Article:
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The USS Alabama and Asbestos Aboard “Lucky A”

A modern-day photo of USS Alabama. While the battleship boasts a proud history of World War II successes, the USS Alabama and asbestos exposure also have a history together, and Nemeroff Law Firm can help those exposed to asbestos from the USS Arizona find out if they are entitled to compensation.

The USS Alabama BB-60 has been called “Lucky A,” “Mighty A,” and the “Heroine of the Pacific.” The battleship bears a proud history, having served in the Atlantic and Pacific theaters of World War II in several critical raids, attacks, and bombardments. Unfortunately, a darker story also follows the ship: the history of USS Alabama and asbestos exposure.

The History of the USS Alabama and Asbestos Ashore and at Sea

The USS Alabama is one of four South Dakota-class battleships built by the United States Navy in the late 1930s and early 1940s. At that time, asbestos was commonly used in construction materials of all kinds, including many forms of insulation, piping, wiring, valves, gaskets, cables, adhesives, flooring and ceiling tiles, and more. All four of the South Dakota-class battleships built at the beginning of World War II are known to have contained significant quantities of asbestos.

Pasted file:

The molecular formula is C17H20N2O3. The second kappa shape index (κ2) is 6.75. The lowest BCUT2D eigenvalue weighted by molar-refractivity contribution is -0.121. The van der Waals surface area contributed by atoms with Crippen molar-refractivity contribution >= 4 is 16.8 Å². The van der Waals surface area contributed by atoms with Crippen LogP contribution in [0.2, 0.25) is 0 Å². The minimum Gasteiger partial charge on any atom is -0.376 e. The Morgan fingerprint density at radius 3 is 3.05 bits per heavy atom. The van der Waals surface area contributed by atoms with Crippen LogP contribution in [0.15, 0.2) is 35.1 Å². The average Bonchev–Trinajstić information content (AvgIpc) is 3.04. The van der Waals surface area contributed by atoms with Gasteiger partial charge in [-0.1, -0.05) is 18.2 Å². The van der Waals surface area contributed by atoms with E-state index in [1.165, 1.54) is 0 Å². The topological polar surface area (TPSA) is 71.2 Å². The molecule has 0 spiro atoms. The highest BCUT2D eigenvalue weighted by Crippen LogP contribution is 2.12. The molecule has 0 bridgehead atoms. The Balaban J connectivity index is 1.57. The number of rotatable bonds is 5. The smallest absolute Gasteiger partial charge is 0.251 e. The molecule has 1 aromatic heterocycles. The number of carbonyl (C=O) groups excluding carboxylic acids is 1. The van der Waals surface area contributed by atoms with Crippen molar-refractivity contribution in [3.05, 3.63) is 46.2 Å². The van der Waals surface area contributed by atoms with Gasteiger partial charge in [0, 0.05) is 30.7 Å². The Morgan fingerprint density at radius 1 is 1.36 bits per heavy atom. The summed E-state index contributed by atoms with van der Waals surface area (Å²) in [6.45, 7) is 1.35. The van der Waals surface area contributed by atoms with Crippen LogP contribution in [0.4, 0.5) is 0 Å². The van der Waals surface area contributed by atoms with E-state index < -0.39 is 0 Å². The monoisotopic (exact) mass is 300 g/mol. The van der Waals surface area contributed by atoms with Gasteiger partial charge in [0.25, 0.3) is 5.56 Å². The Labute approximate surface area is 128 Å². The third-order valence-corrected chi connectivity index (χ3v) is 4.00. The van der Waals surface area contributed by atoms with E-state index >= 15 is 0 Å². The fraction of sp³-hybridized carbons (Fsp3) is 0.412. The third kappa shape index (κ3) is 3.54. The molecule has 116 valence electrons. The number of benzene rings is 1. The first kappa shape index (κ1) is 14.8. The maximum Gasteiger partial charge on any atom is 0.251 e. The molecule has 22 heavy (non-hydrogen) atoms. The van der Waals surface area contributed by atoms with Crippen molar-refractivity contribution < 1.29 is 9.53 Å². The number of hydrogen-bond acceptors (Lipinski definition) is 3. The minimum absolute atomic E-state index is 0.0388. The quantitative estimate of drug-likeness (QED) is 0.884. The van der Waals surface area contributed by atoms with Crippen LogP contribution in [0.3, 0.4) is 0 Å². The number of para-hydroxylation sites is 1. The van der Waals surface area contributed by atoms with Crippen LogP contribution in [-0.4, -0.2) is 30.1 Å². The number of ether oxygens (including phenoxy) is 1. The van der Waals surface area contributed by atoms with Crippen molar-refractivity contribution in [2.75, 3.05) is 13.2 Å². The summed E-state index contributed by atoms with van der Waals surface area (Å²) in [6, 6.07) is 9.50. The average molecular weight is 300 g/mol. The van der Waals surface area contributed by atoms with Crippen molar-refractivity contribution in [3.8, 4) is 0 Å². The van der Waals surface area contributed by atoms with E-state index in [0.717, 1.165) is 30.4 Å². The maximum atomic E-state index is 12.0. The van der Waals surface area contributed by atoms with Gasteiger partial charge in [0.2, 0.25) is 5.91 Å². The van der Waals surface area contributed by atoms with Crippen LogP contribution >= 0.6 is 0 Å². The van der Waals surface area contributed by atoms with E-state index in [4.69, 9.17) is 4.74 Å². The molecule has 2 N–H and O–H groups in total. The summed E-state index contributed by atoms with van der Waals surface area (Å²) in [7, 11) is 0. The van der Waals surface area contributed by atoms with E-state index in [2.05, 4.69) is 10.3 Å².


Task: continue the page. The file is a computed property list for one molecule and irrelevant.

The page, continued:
Building a Battleship: The USS Alabama and Asbestos Exposure in Shipyard Workers

Construction of the USS Alabama began on February 1, 1940, at the Norfolk Navy Yard in Portsmouth, Virginia. An estimated 3,000 workers were involved in the ship’s assembly over the next two years. Many of the ships countless components contained asbestos, which was commonly used in insulation and other construction products at that time.

Asbestos exposure occurs when materials containing tiny asbestos fibers are disturbed and those fibers become airborne. Throughout the construction of USS Alabama, shipyard workers of all disciplines would likely have been exposed to high concentrations of disrupted asbestos, often in closed and poorly ventilated areas.

A Proud Legacy of Service

The USS Alabama was first launched two years after construction began, on February 16, 1942. Henrietta McCormick Hill, the wife of Alabama Senator Lister Hill, christened the ship in their state’s honor. The ship was then commissioned, or assigned to active military duty, on August 16, 1942. Tactical training and exercises were conducted in the Chesapeake Bay of Maryland and Casco Bay, Maine between November of 1924 and March of 1943.

Upon request of the British Royal Navy for assistance securing shipping lanes and protecting fleets near Britain and Russia, the USS Alabama reported for service in the Atlantic with the British Home Fleet, where it remained until August 1, 1943.

After a brief period of overhaul and repair, USS Alabama made its way through the Panama Canal and across the Pacific Ocean, where it joined the United States’ Third Fleet near Efate Island. Between 1943 and 1945, USS Alabama and its crew of 2,500 protected aircraft carriers and other members of its fleets and participated in many military campaigns that captured islands held by the Japanese. Throughout its years in the Pacific, the ship was awarded nine battle stars and a Navy Occupation Service Medal for its remarkable service.